“Who’s going to mow the lawn?” I asked.
“I will,” he said with his chin up.
“You can’t,” I said. “You’re eighty-two years old, and you have diabetes, a bad heart, emphysema, and neuropathy in your hands and feet. Tim and I can’t mow the giant lawn because we have our own lives. The Historical Society lacks the funds to hire gardeners. Putting in a sprinkler system would cause far more problems than it would solve.”
“So what you’re saying is you don’t care if the whole place falls down!”
Actually, I never said any such thing. I said that having a lush, green lawn would require tons of work, and there was nobody to do it. During this particular conflict, I had to leave because I couldn’t take the insults and wild, panicky rage. Tim stayed behind and turned his frosty calm on Dad for over an hour, explaining patiently that his idea was insane.
We built the underground water-pipe system that went completely to waste, but Dad sullenly gave up on the sprinkler system. He was already three years into his terminal cancer, so he found other methods of distracting himself, such as using an adding machine to check his finances every day, morning to night, for two years.
People are drawn to what’s familiar. My orientation is toward people like my father. I accept that. I’ve known many who argued exactly the way he did. Their rigidity and inability to face their own poor choices made them minor-league monsters. They dealt with disagreement by assaulting me with insults, straw men, moving the goalposts, red herrings, and ad hominems.
Well, Dad is dead. I don’t allow anybody to treat me that way anymore. More importantly, I have a message for the rigid, terrified people out there.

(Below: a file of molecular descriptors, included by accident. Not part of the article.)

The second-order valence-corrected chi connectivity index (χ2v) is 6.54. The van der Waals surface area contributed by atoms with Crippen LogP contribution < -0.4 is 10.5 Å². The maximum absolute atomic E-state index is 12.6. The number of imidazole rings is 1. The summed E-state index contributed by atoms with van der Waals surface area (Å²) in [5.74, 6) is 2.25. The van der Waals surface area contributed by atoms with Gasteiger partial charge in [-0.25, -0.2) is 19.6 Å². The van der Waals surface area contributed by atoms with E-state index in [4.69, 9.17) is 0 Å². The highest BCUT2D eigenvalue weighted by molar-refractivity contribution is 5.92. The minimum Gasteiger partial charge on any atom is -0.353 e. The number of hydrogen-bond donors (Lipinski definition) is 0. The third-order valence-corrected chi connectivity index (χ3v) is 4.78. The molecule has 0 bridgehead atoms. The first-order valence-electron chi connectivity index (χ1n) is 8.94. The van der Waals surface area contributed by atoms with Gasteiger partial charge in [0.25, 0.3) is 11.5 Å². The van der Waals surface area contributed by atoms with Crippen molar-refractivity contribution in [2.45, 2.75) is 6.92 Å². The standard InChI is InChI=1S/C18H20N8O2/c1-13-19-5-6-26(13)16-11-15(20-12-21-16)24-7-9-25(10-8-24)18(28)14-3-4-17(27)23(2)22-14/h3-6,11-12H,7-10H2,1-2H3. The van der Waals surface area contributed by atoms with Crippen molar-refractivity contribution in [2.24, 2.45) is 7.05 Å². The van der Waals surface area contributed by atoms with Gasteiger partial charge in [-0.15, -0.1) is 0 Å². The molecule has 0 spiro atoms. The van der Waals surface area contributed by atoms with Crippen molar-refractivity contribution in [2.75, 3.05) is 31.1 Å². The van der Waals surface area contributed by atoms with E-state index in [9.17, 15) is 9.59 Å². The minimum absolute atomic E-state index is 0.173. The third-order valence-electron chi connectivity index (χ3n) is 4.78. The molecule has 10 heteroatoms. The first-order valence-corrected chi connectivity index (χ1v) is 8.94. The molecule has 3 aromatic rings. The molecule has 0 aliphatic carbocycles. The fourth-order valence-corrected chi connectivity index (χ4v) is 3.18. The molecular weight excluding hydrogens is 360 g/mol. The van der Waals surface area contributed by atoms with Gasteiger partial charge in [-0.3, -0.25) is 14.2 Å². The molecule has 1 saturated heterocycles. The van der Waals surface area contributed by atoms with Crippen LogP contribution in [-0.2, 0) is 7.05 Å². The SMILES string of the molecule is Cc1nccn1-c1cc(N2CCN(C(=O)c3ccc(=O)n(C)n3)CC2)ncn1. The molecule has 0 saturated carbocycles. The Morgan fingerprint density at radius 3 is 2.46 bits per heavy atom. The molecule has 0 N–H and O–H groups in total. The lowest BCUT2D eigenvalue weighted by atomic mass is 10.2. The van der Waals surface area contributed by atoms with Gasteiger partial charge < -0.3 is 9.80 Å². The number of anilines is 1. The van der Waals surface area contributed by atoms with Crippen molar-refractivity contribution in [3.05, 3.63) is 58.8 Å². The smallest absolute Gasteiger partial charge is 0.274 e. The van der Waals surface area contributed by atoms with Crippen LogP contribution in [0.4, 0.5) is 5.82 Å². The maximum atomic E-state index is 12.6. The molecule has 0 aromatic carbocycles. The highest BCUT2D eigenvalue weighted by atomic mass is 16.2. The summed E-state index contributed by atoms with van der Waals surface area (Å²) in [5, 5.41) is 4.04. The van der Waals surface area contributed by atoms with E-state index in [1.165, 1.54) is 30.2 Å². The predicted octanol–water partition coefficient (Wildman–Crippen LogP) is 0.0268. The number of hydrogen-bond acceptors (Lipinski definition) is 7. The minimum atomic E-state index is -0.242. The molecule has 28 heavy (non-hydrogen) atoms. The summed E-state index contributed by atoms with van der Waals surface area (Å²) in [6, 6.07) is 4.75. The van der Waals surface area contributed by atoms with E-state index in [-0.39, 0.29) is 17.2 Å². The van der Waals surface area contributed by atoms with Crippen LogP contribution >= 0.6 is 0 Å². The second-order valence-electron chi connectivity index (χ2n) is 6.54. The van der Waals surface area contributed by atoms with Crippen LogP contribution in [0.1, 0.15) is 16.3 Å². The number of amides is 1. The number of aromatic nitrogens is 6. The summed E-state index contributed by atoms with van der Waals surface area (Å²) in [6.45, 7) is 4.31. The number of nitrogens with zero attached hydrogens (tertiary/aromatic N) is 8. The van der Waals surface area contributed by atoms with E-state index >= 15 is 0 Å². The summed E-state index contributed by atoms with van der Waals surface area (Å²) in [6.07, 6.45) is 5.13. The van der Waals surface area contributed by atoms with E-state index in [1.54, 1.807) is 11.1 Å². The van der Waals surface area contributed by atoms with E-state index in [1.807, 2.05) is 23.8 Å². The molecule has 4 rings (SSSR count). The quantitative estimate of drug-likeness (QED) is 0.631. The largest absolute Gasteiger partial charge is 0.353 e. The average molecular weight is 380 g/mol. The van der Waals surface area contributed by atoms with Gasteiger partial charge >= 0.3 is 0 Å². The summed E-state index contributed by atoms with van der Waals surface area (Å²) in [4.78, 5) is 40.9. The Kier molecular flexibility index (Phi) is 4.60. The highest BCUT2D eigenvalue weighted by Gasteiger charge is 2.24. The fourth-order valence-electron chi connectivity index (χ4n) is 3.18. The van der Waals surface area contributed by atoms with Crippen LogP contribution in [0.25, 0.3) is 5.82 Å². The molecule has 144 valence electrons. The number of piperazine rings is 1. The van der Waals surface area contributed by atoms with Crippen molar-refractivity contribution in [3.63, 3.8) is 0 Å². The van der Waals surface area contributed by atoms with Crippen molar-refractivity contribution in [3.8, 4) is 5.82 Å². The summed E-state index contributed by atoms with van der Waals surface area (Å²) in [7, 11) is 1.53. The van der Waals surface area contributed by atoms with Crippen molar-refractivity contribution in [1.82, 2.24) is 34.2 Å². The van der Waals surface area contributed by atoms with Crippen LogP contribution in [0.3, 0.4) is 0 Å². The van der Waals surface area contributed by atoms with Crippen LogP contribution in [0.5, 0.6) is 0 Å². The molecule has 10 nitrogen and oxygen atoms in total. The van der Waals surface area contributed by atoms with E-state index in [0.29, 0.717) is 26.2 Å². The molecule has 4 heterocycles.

Unless you change your ways, you’re doomed. Like Apple, you’re headed for the landfill. Here are the fates of the people I’ve known who were like my father.
One is trapped in a loveless marriage with a sadistic dictator. Familial pressure keeps the pretense alive, so the person will die in the poisoned palace.
One is is married to a pig, and their children are psychos. I fully expect to hear someday that one of the kids carried out a mass murder and then committed suicide.
One died full of rage, terror, and complete bewilderment that the life lived had been so horrible.
One lives alone in old age, feet rotting off from diabetes, arteries plugged with fat, the spouse having fled years ago, and the offspring loading trucks for a living and demanding money.
One died so afraid that massive sedation was required. Though in a coma, he kept getting out of bed and trying to run.
One married a domineering incompetent, the two of them united against the world and killing themselves with fast food.
One lives a double life that I figured out years ago. The big secret is a nothing, every aspect of both lives being sheer fantasy.
One is an obese hysteric who drools because the Botox or nerve damage from endless cosmetic surgery has destroyed control of the lips.
A lot of people hate me—I know this from their messages—because I admit to my failings. But I’m still alive. Admitting to being a failure didn’t kill me. Not only that, I look forward to every day. My future is full of opportunities.
The rigid, defensive, fragile, and fearful Dad-clones are on a collective banzai charge. Ever read about those? The Japanese in World War II would simply run at emplaced machine guns, screaming, “Banzai!”
And they would all be mowed down, to the last man. They accomplished nothing. Their lives were wasted.
My life has meaning. If you want to waste yours, that’s your choice. But I won’t charge the machine guns with you.